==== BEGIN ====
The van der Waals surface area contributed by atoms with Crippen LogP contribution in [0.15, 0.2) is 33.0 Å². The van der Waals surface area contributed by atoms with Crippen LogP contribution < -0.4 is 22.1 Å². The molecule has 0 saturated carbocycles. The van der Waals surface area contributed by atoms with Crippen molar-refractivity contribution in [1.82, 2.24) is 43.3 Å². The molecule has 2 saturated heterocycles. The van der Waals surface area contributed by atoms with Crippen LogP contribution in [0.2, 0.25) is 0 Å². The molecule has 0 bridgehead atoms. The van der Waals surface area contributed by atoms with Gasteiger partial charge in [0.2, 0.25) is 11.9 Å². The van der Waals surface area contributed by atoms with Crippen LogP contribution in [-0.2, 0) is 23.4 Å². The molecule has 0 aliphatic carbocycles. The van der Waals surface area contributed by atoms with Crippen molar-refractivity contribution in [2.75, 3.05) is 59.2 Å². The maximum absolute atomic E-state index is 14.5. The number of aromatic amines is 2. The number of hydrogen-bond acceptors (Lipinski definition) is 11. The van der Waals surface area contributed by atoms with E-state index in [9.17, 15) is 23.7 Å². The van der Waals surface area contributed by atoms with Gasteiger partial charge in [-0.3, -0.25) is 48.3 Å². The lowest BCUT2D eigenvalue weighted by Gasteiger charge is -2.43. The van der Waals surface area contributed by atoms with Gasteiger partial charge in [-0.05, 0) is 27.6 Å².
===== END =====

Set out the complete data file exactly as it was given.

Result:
The van der Waals surface area contributed by atoms with Crippen LogP contribution in [0.15, 0.2) is 33.0 Å². The van der Waals surface area contributed by atoms with Crippen LogP contribution < -0.4 is 22.1 Å². The molecule has 0 saturated carbocycles. The van der Waals surface area contributed by atoms with Crippen molar-refractivity contribution in [1.82, 2.24) is 43.3 Å². The molecule has 2 saturated heterocycles. The van der Waals surface area contributed by atoms with Crippen LogP contribution in [0.2, 0.25) is 0 Å². The molecule has 0 bridgehead atoms. The van der Waals surface area contributed by atoms with Gasteiger partial charge in [0.2, 0.25) is 11.9 Å². The van der Waals surface area contributed by atoms with Crippen LogP contribution in [-0.2, 0) is 23.4 Å². The molecule has 0 aliphatic carbocycles. The van der Waals surface area contributed by atoms with Crippen molar-refractivity contribution in [2.75, 3.05) is 59.2 Å². The maximum absolute atomic E-state index is 14.5. The number of aromatic amines is 2. The number of hydrogen-bond acceptors (Lipinski definition) is 11. The van der Waals surface area contributed by atoms with E-state index in [9.17, 15) is 23.7 Å². The van der Waals surface area contributed by atoms with Gasteiger partial charge in [-0.3, -0.25) is 48.3 Å². The lowest BCUT2D eigenvalue weighted by Gasteiger charge is -2.43. The van der Waals surface area contributed by atoms with Gasteiger partial charge in [-0.05, 0) is 27.6 Å².